Text files provide one way to communicate information between different types of computers. There is no universal format for the binary files that usually provide the most efficient format for working within a particular computer system, so text files are often used for this. This chapter examines how to create text files and how to read them.
Increasingly, XML is becoming the standard way to exchange data across the Internet. XML files are text files, but in a highly organized format. They are covered in Chapter 12. However, there are many legacy systems, particularly where mainframe computers are concerned, where text files in a variety of formats are used.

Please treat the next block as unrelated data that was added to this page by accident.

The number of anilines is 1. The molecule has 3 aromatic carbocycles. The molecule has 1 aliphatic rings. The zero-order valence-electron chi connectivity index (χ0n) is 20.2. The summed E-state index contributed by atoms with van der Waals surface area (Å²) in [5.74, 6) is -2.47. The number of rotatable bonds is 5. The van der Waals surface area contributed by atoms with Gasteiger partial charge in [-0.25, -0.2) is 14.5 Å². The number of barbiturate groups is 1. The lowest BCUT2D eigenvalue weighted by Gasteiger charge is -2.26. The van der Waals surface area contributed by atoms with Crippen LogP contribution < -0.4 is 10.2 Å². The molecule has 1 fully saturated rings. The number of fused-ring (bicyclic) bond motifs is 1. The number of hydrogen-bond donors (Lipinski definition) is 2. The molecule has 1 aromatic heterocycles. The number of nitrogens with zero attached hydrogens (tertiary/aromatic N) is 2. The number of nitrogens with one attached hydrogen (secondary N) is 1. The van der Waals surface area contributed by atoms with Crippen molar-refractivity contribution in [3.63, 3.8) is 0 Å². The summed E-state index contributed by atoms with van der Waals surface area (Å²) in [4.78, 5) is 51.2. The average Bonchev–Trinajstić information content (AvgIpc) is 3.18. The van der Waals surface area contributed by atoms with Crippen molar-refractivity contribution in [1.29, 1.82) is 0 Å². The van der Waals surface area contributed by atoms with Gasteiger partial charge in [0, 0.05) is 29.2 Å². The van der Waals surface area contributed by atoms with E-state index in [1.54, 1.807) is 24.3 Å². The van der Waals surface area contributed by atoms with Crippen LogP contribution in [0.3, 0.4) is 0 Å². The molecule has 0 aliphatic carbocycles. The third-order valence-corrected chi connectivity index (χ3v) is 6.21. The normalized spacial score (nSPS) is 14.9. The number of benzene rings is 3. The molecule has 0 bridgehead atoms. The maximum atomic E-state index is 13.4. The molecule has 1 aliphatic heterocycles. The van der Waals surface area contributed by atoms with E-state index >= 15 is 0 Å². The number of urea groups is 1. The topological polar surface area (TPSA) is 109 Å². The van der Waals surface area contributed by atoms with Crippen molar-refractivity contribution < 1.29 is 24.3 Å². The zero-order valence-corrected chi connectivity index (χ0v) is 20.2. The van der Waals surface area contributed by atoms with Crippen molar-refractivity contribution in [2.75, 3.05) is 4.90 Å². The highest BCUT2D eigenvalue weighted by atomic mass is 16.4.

Excel is capable of importing text files and can save data in .csv (comma separated variables) and .prn (print) files, as well as other formats. Often these features are not flexible enough to cater to specific needs. Using VBA, you can produce text files in whatever format you like and read text files in whatever format is provided.
This chapter also discusses the
FileDialog object, which allows you to display the Office dialogs for opening and saving files and browsing folders.
Before you can read or write to a file, you need to open it using the
Open statement. When opening a text file for sequential access,
Open has the following options:
Open file [For mode] As [#]filenumber
The mode can be
Input, Output, or
Append. If you specify
Output and there is an existing file with ...